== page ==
" 'When they talk in this way they do not consider how their own argument breaks down and fails. For even if they deny the body to be from Mary, they, no less than those who hold a distinct body,31 also seem to hold a Quaternity. For in like manner as the Son is of the same Nature with the Father, and is not the Father but the Son in Person, yet being of the same Nature with the Father; so also, if the body is of the same Nature with the Word, it is not the Word, and since there is another, the Trinity, even according to their showing, is found to be a Quaternity.

" 'But the true, indivisible and perfect Trinity can never receive any addition. What then must be the mind of these persons, and how can they be Christians who hold that there is another besides Him who is God? '


" 'The body of our Redeemer, derived from Mary, was in reality and truth human in nature, because it was like our body; |86 since Mary is our sister, we being all descended from our father Adam.'


"' And there is no change whatsoever in the Divine Nature, for It is not subject to diminution or increase. And when He says, "Glorify Me," that is the voice of the body, and is spoken concerning the body. For glory was affirmed with respect to His whole Being, for He is all one. And by this the "glory which I had with Thee before the world was," 34 He testified concerning His Godhead that It is always glorified, for such glory properly belongs to It, even though this affirmation was made equally concerning His whole Being. So in the Spirit He is of the same Nature with the Father invisibly; and since the body also was united to Him in His Nature, it is equally included under the name. And again, also, His Godhead is comprehended under the name because It is united to our nature, and the nature of the body is not converted into the nature of God by the union, and conjunction of the name of the nature. Just as the nature of the Godhead was not changed by the conjunction of the human body, and by the appellation of a body of our nature.'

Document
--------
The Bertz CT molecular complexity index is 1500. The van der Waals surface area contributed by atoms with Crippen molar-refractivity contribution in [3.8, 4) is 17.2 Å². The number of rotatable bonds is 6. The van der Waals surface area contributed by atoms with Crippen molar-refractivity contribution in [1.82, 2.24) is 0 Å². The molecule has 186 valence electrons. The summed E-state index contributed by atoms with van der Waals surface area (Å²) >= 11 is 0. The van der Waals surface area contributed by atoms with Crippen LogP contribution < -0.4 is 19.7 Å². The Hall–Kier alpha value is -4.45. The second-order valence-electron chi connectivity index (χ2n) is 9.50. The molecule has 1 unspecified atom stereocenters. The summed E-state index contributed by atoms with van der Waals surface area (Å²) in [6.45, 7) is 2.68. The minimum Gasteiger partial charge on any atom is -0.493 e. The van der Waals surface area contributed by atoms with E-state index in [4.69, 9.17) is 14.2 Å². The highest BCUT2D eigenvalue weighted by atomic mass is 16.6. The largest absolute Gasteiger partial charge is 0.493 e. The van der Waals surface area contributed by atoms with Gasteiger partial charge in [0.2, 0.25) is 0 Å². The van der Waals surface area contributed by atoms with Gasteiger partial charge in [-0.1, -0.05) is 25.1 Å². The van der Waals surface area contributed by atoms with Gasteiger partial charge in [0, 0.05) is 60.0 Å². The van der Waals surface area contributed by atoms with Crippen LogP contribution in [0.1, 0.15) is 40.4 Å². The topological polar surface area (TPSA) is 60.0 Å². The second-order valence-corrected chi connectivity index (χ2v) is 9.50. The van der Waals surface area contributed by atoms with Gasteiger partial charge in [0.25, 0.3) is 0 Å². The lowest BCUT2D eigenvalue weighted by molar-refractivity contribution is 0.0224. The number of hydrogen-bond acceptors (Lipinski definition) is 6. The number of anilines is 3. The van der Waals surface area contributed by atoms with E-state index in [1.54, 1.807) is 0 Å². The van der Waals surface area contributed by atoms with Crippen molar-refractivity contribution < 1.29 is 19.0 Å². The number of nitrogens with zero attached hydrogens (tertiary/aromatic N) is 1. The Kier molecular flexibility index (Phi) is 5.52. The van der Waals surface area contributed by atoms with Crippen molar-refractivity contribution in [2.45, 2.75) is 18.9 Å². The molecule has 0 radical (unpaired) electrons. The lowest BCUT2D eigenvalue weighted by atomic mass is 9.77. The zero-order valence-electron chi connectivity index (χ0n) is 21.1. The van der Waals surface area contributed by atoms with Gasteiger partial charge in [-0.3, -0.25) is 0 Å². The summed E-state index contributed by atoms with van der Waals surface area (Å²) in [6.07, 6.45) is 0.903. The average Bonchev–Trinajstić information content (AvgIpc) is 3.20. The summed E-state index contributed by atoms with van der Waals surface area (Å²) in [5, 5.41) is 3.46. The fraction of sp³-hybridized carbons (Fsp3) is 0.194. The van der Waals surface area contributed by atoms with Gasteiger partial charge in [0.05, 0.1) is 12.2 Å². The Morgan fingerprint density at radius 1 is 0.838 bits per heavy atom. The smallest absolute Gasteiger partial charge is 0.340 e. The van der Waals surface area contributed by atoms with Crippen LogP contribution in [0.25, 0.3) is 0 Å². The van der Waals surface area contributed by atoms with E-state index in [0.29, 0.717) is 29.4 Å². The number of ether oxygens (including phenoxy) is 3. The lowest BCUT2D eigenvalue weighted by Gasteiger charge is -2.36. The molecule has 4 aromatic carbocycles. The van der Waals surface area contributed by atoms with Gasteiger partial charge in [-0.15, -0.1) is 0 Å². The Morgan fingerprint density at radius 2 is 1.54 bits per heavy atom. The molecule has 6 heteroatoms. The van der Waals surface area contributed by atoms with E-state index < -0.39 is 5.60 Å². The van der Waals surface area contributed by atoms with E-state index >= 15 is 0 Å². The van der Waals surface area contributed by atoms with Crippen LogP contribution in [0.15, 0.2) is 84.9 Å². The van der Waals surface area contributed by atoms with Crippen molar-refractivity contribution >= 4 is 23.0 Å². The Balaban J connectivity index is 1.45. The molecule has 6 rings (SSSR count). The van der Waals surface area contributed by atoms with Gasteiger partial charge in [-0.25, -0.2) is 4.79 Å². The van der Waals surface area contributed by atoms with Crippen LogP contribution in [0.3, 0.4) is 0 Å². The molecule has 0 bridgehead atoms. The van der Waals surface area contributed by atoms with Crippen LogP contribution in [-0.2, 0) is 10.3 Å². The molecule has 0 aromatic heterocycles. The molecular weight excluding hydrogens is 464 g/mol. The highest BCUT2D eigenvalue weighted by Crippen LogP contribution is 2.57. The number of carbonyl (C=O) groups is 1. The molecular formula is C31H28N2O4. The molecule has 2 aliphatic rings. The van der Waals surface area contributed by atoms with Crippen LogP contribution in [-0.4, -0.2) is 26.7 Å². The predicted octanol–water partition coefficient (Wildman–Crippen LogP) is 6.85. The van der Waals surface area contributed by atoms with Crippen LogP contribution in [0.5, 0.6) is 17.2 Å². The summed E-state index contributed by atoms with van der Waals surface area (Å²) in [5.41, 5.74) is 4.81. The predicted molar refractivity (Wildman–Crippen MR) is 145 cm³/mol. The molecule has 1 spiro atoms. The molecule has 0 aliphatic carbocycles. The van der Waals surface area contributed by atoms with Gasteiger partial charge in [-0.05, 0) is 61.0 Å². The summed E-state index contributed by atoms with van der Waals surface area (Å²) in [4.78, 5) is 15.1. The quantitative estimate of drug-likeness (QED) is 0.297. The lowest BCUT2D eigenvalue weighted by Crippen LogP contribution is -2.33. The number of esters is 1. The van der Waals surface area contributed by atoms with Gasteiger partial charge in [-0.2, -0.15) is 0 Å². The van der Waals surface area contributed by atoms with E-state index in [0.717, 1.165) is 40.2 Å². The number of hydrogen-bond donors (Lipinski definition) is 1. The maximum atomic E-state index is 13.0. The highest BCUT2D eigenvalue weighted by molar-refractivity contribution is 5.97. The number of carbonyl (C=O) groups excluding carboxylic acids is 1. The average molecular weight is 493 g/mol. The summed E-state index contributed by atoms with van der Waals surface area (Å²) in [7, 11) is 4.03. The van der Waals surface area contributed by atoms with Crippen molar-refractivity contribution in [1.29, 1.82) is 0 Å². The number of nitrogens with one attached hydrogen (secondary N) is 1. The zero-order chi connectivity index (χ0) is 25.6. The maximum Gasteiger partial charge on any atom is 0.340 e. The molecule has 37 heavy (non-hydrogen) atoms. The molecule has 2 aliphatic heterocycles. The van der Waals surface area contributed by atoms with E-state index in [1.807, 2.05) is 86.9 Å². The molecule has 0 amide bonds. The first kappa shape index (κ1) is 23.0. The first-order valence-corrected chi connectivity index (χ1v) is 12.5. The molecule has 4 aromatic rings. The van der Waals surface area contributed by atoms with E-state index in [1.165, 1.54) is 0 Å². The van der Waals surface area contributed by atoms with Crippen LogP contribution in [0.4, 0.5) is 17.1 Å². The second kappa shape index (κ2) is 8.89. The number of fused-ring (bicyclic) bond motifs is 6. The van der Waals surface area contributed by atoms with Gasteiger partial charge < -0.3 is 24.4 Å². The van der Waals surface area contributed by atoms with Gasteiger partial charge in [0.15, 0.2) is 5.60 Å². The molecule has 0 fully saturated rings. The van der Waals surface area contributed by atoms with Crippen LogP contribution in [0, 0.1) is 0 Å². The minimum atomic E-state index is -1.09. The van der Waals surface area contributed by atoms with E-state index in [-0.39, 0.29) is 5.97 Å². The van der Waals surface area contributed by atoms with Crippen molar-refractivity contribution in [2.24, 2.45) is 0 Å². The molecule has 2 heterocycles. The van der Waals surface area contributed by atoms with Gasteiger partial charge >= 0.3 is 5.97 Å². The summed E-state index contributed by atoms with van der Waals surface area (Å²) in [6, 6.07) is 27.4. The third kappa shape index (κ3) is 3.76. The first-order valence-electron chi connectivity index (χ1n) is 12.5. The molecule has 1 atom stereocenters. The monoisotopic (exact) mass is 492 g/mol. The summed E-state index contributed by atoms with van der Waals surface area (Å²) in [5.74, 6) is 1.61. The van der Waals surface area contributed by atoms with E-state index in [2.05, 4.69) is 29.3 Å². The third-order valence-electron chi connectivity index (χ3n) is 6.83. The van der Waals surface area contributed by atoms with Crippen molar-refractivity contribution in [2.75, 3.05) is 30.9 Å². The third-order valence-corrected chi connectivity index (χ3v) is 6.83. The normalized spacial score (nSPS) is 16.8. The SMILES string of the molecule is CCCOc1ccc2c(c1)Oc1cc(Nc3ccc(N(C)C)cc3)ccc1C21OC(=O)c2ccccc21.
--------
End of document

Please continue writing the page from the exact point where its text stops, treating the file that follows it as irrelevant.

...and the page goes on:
" 'They indeed, who confess that the God of heaven became incarnate from the Virgin, and that He being joined to His flesh was one, give themselves needless trouble in contending with the maintainers of the opposite view, who affirm (as I have heard) that there are two natures. Since John proved our Lord to be one by saying, "The Word became flesh."4 And Paul by saying, "There is one Lord Jesus Christ, through Whom are all things." 36 Now, if He Who was born from the Virgin was named Jesus, and He it is through Whom were ail things; He is one nature because He |87 is one Person, Who is not divided into two. For the nature of the body was not separate, nor yet did the Nature of the Godhead remain distinct at the Incarnation; but just as man, composed of body and soul, is one nature, so also He, Who is in the likeness of men, is one Jesus Christ.'


" 'Whosoever says that Christ appeared in the world in phantasy, and does not confess Him to have come in the body, as it is written : let him be accursed.

" 'Whosoever says concerning the body of Christ that it was without soul and without mind, and does not confess His humanity to be perfect, He being the same, according as it is written : let him be accursed.

" 'Whosoever says that Christ took a part of man only, and does not confess Him to have been in all points like as we are, yet without sin : let him be accursed.

" 'Whosoever says that Christ was liable to change and variation, and does not confess Him to be unchanged in Spirit, and uncorrupt in the flesh, as it is written : let him be accursed.